Supreme Court bans PNP surveillance on communist rebel's family

enablePagination: false
maxItemsPerPage: 10
maxPaginationLinks: 10

Metro Manila (CNN Philippines, February 27) – The Supreme Court has banned members of the Philippine National Police from conducting surveillance on the family of an alleged member of the New People's Army who was gunned down by authorities in 2018.

The court issued a permanent protection order under the writ of amparo in favor of Vivian Sanchez, the widow of Eldie Labinghisa, one of seven supposed communist rebels killed by the PNP in Barangay Atabay, San Jose in Antique in August 2018.

The 19-page decision written by Associate Justice Marvic Mario Victor Leonen also covers Sanchez's two children.

Upon learning of Labinghisa's death, Sanchez claimed that she was unable to identify her husband's body at a funeral home out of fear because police officers stationed there took photos of her without permission.

"In deciding whether or not Vivian was able to prove with substantial evidence her entitlement to the privilege of a writ of amparo, the SC found that the totality of Vivian’s evidence undoubtedly showed that she became a person of interest after she had first visited the funeral home, where her photo was taken," the court said.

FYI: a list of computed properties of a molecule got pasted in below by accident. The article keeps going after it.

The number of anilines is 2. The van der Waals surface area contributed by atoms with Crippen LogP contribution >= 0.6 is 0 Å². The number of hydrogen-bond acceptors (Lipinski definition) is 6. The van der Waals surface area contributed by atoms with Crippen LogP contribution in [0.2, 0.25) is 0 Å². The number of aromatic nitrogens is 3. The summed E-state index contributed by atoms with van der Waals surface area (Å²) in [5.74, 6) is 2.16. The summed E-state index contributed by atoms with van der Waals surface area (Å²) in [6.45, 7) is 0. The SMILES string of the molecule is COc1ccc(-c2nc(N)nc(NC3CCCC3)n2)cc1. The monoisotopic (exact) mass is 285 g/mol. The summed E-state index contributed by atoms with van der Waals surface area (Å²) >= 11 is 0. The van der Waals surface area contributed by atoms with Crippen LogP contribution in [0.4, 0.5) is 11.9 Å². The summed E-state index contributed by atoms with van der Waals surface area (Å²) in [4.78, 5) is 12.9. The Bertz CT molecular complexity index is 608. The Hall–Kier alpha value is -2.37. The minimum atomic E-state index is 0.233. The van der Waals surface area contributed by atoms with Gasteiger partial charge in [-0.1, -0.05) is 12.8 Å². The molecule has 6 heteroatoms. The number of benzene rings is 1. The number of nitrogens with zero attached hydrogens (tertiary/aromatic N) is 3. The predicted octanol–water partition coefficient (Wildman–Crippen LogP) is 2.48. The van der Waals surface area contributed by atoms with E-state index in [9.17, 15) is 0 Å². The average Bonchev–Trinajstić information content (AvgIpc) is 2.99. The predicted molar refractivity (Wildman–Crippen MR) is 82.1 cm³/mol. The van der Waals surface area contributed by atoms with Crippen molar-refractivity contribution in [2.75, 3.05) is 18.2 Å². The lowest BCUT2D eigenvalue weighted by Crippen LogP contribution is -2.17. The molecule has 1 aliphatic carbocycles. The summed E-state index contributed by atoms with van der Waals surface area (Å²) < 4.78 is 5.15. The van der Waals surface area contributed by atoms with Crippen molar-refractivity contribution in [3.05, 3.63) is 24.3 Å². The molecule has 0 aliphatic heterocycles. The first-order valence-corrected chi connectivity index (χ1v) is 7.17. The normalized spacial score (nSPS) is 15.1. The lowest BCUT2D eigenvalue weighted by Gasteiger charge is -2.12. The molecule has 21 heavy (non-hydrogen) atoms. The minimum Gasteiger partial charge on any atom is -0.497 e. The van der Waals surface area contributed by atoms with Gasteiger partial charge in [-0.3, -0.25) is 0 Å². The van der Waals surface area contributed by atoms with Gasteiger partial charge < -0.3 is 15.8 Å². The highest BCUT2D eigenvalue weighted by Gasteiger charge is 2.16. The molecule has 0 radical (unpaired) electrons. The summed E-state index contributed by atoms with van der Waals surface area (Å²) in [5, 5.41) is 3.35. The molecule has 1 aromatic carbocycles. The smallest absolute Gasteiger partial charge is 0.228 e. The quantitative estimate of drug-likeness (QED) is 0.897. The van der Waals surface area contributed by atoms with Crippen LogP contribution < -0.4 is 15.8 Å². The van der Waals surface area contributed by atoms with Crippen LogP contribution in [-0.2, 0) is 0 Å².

It also cited the claims of Sanchez and her 15-year-old daughter that police cars have driven by their house "with alarming regularity" after Sanchez identified her husband's body.

"Before this Court, petitioner contends that she was able to prove with substantial evidence that she and her children were under constant police surveillance and monitoring, whidh constitutes a clear violation of their right to life, liberty, and security," the court added.

Sanchez filed a petition for the writ of amparo at the San Jose Regional Trial Court against Police Superintendents Marc Anthony Darroca and Leo Irwin D. Agpangan, Police Chief Superintendent John C. Bulalacao, and police officers under their authority.

The police officers denied any violations against Sanchez and stressed that her allegations were grounded on “baseless assumptions, hearsay, mistaken belief, speculations, impressions, and feelings.” The court then dismissed Sanchez's petition, prompting her to take the issue to the high court.

Siding with Sanchez, the high court said: "In a patriarchal society where women have had to calibrate their responses toward men, the additional layer of power presented by a man in uniform would lead even an innocent civilian, especially a woman, to act jittery and nervously, trying to find a way to protect herself from perceived vulnerabilities."

It also called on the PNP to enjoin its police officers to "respect human dignity and human rights, and to judiciously use their authority in the performance of duty" as the treatment of Sanchez "does not reflect the professional and courteous image" that it wishes to convey as an institution.

"While pursuing rebels is a legitimate law enforcement objective, the zeal of our police must be bound by the fundamental rights of persons, especially the loved ones of persons of interest. After all, the values we have in our Constitution are what differentiate us from lawless elements," the court said.